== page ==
I’m not a flag-bearer for the Democratic Party. I prefer to think that most of my views are grounded in reality – something severely lacking in both conservatives and liberals alike. I believe the government should be involved only in those things that people cannot do for themselves. National defense is one but another major area is making sure that competing businesses play by the same rules – something the federal government is pretty inept at doing.
In my younger days I had a keen interest in environmental protection and still do. Not as a tree-hugger though that is the typical characterization of environmentalists by the conservative cult. In the late 70s and early 80s there wasn’t much of a living to be made in this area unless you were on the side of wantonly circumventing laws in the name of progress. Instead, I followed a career path in finance; better for paying the bills, raising a family and leading a comfortable lifestyle.
What drew my interest to environmentalism was the fact that very often the public perception of an environmental issue is purposely distorted by those seeking short-term profit and by the government itself. The so-called environmental extremists often resort to controversial measures because it is the only way to combat the extremism of those whose sole interest is maximizing profits. Those who worship money above all else are every bit as radical as the “tree-huggers” and far more dangerous to society.
Take for example, the TVA project in constructing the Tellico Dam in the 1970s. Even today, the public perception is that the substance of the issue taken to the Supreme Court was the destruction of the habitat of a small fish versus a multi-million dollar public works project. The Endangered Species Act (ESA) was merely a mechanism to try to force a real cost-benefit examination of the project’s worth and stop a bureaucracy from basically stealing almost 40,000 acres of prime farmland at far below market value.
The TVA destroyed 340 farms and displaced thousands of people, taking the land under eminent domain proceedings where they were able to arbitrarily determine compensation with no equitable oversight. They paid a little over $300 an acre for land worth far more.
Most of the land taken was unaffected by the project and was slated to be sold to private developers at a substantial profit – for the TVA. The ESA was invoked only after attempts for a rational approach to the issue repeatedly fell on deaf ears.
As a result of the successful litigation on behalf of the property owners all the way up through the Supreme Court, then Senator Howard Baker, pushed through an amendment to the ESA creating a committee to review projects such as this one to determine if an exemption to the act was warranted. This committee, popularly called the “God Committee”, as its initial task, reviewed the Tellico Dam project using a cost-benefit analysis. The project was already 95% complete and the committee weighed only the cost of completion against the all the purported benefits and still determined it was not a financially worthwhile project.
It did not end there however. Senator Baker, whom up until becoming aware of his complicity in this issue was a legislator I respected, managed to wrangle a legislative exemption to the ESA for the Tellico project through the House and Senate on an appropriations bill. He and his co-conspirators carefully avoided using the popular name of the ESA by referring to it only by its US Code citation and spirited the bill through both legislative bodies at times of low attendance.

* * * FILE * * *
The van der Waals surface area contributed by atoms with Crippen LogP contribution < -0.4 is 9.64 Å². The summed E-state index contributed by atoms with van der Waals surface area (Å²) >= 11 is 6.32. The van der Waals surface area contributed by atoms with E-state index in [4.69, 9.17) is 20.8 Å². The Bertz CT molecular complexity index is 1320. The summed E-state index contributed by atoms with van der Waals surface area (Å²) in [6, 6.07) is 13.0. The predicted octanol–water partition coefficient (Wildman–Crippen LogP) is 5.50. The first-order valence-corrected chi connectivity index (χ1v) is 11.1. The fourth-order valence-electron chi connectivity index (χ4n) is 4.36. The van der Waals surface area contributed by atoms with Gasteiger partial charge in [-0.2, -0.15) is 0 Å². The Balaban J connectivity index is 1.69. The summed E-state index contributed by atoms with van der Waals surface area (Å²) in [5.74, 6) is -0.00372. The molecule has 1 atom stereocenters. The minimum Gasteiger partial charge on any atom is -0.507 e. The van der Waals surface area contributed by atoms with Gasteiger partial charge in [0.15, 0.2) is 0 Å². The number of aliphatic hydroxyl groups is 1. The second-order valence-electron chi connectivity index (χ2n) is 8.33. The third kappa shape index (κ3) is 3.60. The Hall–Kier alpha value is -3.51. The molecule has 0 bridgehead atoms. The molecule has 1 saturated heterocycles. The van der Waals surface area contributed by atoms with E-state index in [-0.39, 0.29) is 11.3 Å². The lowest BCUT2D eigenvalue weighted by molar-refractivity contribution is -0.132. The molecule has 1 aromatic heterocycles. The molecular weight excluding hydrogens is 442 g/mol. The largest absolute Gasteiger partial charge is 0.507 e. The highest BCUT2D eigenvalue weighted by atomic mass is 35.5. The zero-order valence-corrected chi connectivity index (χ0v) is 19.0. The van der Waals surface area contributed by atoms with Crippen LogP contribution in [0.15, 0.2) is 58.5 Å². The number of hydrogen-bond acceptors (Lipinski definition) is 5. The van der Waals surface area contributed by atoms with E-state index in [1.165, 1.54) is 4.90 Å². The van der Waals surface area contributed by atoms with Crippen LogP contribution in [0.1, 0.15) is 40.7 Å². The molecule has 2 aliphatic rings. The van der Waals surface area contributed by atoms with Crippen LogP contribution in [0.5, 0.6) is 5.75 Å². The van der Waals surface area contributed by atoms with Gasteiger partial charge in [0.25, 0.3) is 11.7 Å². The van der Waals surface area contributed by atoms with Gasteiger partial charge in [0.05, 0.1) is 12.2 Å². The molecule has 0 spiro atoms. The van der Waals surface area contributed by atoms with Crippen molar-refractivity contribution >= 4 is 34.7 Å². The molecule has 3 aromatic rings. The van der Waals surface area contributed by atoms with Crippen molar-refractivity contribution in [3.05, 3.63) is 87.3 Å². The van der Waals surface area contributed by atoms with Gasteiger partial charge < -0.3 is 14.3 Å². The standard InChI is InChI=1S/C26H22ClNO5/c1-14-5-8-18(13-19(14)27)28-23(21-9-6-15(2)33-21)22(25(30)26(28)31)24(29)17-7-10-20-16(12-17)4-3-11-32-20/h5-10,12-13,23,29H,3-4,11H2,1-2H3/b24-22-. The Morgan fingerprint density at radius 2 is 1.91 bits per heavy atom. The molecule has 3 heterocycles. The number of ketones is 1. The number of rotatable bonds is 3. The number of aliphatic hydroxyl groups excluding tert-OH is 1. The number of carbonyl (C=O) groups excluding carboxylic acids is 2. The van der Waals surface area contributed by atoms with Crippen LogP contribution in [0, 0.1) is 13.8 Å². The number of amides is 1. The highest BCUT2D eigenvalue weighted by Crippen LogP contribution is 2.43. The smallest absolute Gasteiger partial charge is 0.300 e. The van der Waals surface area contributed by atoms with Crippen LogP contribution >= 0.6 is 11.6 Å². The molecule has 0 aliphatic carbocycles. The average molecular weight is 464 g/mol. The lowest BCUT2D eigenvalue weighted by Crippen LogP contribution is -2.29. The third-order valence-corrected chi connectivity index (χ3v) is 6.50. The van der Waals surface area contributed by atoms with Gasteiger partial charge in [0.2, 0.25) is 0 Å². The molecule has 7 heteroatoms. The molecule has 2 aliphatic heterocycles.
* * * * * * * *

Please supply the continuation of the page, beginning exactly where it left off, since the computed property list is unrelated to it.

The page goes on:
I’d like to say this was an isolated incident but unfortunately there are many more examples of documented duplicitous behavior on the part of our lawmakers, administrators and corporate leaders.
Thus is the origin of my skepticism of all politicians. I have worked with and around administrative and legislative leaders at the local, state and federal levels for over 30 years and can count on one hand the number that I could comfortably leave alone in a room with my wallet. I have also found that, as the stakes get higher, the more money involved, the less trustworthy they become. At the local level, image, self-interest and self-preservation rules the day and it only gets worse as you move to the state and federal governments. I have seen federal agents persecute (not prosecute) some individuals for minor infractions and turn blind eyes to felonious behavior of others where it was deemed politically inexpedient to pursue the issue.
As far as party politics, I concur with the assessment of the comedian Lewis Black that “the Democratic Party is the party of no ideas and the Republican Party is the party of bad ideas.” Neither party “walks the talk”.
And, no, I am neither a victim nor a carrier of BSD – I’ve been checked. Having grown up on a farm I am quite familiar with the smell of BS – and the current administration reeks of it.
I spent so much time on my distaste for the current administration because I see no evidence to believe that another Republican administration will be any different. Not that I have much faith that the Democratic Party can provide anything substantively better. I guess I still hold out the hope that someday, somewhere, there will be candidates who will say what they mean and mean what they say. That has happened only a few times in my lifetime and not for a very, very long time.

Anonymous said...

Good grief, you like to see yourself talk...

Anonymous said...

I'd love the lon-winded poster before this to apply a similar level on inspection to Barack Obama's Senate 'accomplishments'. Obama started running for the Preseidency the day he arrived in the Senate. Almost literally! Use Wikipedia to get detail on his paper-thin list of legislative accomplishments ANYWHERE. Palin's actual accomplishments dwarf Obama's and she's only running for VP.

voice of reason said...

To Anonymous:
This Hillary democrat is voting Republican this year and for the foreeable future. The democrats have let women down for the last time, as far as I am concerned.